Is “unmasking” the Republican version of “collusion”: dramatic huffing and puffing in lieu of something truly worth huffing and puffing about?
Don’t want to miss the video below on this one.
It has been uncovered by Sara Carter and he colleague John Soliman have confirmed that before Obama left office in October of 2016 he ordered that Trump Towers, ‘ headquarters be wire tapped.
That doesn’t speak loudly in favor Trump’s security team at the time, but now he has the Secret Service watching over his every move.
That “investigation,” as has been pointed out, is a counterintelligence probe, not a criminal one.
Its purpose is to gather information about the Putin regime’s activities in order to thwart its schemes.
Yet, the matter has been reported as if its aim were to build a criminal case against Trump.
What, Mueller is biased?
THE NATIONAL REVIEW
by Andrew C. McCarthy
August 4, 2017
Why must we speculate about whether the Obama administration abusively exploited its foreign-intelligence-collection powers in order to spy on Donald Trump’s political campaign?
After all, Trump is president now.
If he was victimized, he’s in a position to tell us all about it.
The president is in charge of the executive branch, including its intelligence agencies.
He has the authority to decide what intelligence information, and intelligence abuses, can be declassified and made public.
There can be little doubt about it, in the end, Robert Mueller will play the jackal, fire him before he gets his chance.
When Barack Obama was running for president in 2008, he bashed the Bush administration’s “enhanced” interrogation techniques for high-value terrorist detainees.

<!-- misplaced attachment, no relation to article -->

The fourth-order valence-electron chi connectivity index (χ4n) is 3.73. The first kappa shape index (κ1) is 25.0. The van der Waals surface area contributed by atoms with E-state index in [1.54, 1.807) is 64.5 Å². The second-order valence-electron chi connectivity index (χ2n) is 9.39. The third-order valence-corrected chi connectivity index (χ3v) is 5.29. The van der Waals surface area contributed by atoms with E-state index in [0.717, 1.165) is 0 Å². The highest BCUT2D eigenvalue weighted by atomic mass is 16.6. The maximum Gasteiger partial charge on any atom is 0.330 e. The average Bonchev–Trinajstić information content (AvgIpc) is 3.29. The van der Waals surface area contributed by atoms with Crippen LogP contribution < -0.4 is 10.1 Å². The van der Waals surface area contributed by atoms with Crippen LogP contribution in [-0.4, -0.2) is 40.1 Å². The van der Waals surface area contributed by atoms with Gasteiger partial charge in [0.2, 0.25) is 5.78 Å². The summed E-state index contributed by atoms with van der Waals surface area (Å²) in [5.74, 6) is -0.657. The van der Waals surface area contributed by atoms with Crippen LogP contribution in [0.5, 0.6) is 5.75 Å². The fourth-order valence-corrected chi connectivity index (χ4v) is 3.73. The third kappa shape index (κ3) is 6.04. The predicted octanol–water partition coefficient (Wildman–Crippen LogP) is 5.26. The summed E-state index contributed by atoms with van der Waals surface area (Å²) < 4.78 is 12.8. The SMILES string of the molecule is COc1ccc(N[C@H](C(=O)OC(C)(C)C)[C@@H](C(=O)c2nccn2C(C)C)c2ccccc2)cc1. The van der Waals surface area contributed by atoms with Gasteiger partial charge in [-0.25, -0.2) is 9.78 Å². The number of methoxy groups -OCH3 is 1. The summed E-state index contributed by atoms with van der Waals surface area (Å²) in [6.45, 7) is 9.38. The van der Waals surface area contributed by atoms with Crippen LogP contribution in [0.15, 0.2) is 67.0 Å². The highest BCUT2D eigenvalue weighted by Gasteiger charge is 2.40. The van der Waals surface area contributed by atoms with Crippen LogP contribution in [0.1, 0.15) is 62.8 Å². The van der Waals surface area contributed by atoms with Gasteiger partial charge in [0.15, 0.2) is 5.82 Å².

See the entire article below.
His campaign promised that there would be a public accounting.
When he became president, Obama promptly ordered the declassification and public dissemination of government memos outlining the techniques.
Like many Obama critics, I disagreed with the merits of this decision.
But there was no denying the president’s authority to reveal the information.
He had objected to what he argued were abusive practices by the intelligence agencies under the guise of national security.
As president, he was in a position to expose evidence of the practices, both to back up his allegations and to push for policy changes.
So, why hasn’t Trump taken a page out of this book?
Why are we still guessing whether political spying occurred when the alleged victim is now in a position to tell us one way or the other?
Its principal purpose is to determine whether there should be legislative changes in the laws that govern intelligence-gathering (e.g., Section 702 of the Foreign Intelligence Surveillance Act, which is up for reauthorization soon).